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Tour of Britain raced in to boost county economy

Posted onPosted on 7th Mar

The Nottinghamshire stage of the Tour of Britain cycle race, which set off from Edwinstowe in September, boosted the local economy by more than £4.6m and attracted more than 180,000 spectators.

An economic impact assessment commissioned by event organisers reveals that the showpiece cycle race generated £4.69m in net visitor expenditure for Nottinghamshire’s economy, with 182,500 fans lining the 170-kilometre route.

The world-famous event was held in Nottinghamshire for a fourth time since 2017, with stage four taking place from Sherwood Forest to Newark.

Highlights from the report show that:

62% of spectators came from outside the local areas to watch the race;
87% of fans said they would visit the area again;
94% of visitors described the race as very enjoyable;
53% of people said the race has inspired them to cycle more;
15% of visitors stayed in the local area overnight;
42% of people came to watch the race with their families.

Figures also show that the average daily spend for day visitors per group was almost £60, while overnight visitors spent around £166.

Coun Scott Carlton, the county council’s Cabinet Member for Communities and Public Health, said the report showed that Nottinghamshire is a tourist destination that people want to visit and return to.

“The figures really do speak for themselves and highlight the wider benefits of hosting an international sporting event of this magnitude and enjoying the opportunity to showcase everything our great county has to offer,” he added.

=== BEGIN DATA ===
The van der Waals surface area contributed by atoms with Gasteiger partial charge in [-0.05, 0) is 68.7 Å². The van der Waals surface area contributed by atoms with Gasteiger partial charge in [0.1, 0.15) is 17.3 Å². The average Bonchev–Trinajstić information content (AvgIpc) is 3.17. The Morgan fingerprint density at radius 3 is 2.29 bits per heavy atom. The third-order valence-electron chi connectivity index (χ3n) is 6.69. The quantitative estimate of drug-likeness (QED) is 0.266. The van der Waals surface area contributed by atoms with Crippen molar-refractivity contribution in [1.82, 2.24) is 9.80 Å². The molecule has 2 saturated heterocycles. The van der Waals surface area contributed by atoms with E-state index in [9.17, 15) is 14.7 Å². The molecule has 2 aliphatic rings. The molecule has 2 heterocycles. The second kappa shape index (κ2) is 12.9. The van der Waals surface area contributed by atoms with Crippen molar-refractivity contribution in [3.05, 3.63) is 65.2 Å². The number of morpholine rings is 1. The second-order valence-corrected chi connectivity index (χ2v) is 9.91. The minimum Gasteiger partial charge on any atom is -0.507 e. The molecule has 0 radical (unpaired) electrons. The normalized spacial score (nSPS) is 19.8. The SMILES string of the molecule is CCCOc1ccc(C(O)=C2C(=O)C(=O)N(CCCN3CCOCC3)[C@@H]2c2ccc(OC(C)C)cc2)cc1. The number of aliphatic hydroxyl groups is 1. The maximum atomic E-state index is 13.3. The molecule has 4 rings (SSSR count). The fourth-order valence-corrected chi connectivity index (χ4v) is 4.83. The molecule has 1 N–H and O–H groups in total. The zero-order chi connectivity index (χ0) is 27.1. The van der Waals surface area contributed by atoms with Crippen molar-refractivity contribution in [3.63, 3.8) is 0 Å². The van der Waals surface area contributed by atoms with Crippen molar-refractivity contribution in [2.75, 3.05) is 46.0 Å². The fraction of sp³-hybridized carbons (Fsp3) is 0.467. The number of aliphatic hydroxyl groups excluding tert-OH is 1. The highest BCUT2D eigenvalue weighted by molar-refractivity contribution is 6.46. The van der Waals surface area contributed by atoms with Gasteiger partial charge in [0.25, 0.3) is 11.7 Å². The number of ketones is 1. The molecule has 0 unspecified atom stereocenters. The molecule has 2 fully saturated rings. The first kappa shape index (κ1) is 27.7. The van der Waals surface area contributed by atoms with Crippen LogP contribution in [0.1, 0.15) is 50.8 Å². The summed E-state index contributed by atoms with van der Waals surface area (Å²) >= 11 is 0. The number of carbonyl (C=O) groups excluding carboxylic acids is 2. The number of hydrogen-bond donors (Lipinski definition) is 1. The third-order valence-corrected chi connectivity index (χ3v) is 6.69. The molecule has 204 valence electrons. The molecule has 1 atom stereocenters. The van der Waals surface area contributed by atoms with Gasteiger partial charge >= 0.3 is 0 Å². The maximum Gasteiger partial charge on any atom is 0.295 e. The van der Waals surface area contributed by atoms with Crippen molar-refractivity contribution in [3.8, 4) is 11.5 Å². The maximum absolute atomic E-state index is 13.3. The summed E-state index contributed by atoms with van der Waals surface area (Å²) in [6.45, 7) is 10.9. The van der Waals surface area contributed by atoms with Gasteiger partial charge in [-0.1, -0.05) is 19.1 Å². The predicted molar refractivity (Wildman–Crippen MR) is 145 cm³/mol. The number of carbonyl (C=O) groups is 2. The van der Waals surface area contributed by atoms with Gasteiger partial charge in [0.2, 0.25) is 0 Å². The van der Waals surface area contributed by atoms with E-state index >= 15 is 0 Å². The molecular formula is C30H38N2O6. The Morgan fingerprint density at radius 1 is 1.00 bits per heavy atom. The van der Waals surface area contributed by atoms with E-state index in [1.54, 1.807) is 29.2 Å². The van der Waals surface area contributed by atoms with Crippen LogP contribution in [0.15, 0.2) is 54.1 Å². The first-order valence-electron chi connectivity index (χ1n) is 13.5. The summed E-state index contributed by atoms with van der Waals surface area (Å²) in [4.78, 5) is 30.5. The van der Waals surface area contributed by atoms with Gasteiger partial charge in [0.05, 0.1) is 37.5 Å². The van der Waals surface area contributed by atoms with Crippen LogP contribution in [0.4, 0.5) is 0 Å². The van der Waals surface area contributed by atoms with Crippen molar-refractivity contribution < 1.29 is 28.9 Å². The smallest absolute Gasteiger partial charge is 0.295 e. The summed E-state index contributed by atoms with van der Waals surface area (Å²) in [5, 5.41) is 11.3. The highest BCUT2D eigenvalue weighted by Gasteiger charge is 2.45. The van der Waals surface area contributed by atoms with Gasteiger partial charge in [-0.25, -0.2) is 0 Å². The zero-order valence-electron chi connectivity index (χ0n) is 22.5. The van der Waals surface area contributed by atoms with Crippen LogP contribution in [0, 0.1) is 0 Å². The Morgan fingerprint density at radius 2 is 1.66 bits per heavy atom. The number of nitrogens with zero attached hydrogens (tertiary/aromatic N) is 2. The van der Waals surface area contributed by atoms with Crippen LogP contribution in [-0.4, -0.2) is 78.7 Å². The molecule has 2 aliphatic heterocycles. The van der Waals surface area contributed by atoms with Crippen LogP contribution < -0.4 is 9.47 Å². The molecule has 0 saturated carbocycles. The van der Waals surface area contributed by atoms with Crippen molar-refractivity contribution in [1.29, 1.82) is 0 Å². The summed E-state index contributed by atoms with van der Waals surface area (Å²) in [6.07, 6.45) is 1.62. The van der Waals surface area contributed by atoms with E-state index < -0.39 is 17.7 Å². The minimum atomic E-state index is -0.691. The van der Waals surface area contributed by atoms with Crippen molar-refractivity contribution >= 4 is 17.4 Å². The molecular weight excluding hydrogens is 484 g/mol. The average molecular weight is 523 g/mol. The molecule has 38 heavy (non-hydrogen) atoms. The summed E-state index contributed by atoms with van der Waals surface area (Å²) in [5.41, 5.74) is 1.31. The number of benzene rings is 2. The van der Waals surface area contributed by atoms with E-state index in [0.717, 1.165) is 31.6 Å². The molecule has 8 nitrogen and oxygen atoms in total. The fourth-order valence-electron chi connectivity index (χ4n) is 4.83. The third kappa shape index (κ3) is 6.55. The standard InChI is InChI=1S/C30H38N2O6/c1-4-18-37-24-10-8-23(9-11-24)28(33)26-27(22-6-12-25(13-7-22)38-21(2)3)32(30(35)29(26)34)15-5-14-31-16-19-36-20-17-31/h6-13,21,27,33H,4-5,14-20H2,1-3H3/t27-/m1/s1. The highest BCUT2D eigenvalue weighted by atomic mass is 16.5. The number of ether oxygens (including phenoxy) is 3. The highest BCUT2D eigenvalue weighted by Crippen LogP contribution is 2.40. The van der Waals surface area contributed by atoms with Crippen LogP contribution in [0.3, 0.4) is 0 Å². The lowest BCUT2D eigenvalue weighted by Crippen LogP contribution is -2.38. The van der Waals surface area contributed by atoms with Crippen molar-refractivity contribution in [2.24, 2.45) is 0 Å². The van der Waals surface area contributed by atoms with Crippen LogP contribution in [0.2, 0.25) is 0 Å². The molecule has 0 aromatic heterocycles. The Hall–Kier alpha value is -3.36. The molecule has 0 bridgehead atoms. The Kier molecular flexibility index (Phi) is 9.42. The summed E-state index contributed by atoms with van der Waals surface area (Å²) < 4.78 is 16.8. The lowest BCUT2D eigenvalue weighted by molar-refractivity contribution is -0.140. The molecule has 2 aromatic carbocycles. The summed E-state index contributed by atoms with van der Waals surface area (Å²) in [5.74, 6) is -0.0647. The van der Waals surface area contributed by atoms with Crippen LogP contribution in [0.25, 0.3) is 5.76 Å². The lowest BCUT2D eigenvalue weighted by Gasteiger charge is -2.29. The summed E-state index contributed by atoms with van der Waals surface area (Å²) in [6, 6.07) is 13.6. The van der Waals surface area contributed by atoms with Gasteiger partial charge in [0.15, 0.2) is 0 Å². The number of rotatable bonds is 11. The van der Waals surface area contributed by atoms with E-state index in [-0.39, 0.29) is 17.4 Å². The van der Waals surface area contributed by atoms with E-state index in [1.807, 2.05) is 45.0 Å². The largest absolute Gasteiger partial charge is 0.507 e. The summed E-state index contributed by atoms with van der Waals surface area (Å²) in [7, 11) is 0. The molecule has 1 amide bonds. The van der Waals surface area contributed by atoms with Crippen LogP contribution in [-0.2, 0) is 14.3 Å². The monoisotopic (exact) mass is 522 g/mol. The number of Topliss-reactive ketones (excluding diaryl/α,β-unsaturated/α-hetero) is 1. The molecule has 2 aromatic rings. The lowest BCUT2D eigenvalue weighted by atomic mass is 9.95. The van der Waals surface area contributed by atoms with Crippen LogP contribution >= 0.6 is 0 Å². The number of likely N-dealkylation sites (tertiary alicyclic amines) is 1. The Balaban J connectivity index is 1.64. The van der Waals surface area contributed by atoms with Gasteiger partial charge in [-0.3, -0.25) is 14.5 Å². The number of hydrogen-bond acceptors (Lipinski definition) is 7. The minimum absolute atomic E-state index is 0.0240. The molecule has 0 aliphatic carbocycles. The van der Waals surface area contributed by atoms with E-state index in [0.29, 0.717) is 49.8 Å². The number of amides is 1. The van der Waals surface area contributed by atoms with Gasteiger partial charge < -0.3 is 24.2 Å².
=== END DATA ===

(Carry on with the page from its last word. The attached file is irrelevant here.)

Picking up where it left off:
“We all know that this area is a fantastic place to live, work, and visit, however, it is always nice to hear this view supported by those who have never visited the county before.

“Nottinghamshire has always embraced the Tour of Britain and it was fantastic to see so many people line the route to watch the race as it passed through their towns and villages.

“Of course, as well as the significant financial benefits, the legacy of hosting an international event like this also has a positive social impact with more people inspired to take up cycling and become physically active – which should always be welcomed.”

Coun Paul Peacock, leader of Newark and Sherwood District Council, said last year’s event was particularly special.

“The race started in my own ward, Edwinstowe, and then finished in Newark. It took in so many villages and towns as well. All our communities really embraced the event, with some very creative land art and decorations.

“It was a special day for Newark and Sherwood. To then see the positive impact the event had, in terms of bringing new visitors and additional spend into the area, it is particularly gratifying.

“Newark and Sherwood has so much to offer visitors, I really hope that we will see more events like this to showcase our wonderful area.”

Hollie Drake, RSPB senior site manager for Sherwood Forest and Budby South Forest, said: “Hosting the stage start for the tour was a huge honour for us and it generated a buzz on the day.

“It was a great partnership effort to bring the tour to Sherwood and certainly demonstrated our capacity to help deliver major events in Nottinghamshire.

“While Sherwood Forest is already known across the world, holding a high-profile sporting spectacle here was undoubtedly a fantastic opportunity for this corner of the county to reach an even broader worldwide audience.”

Last year’s race was broadcast live in the UK each day on ITV4, with viewers in more than 100 countries around the world watching the event via Discovery Player and GCN+.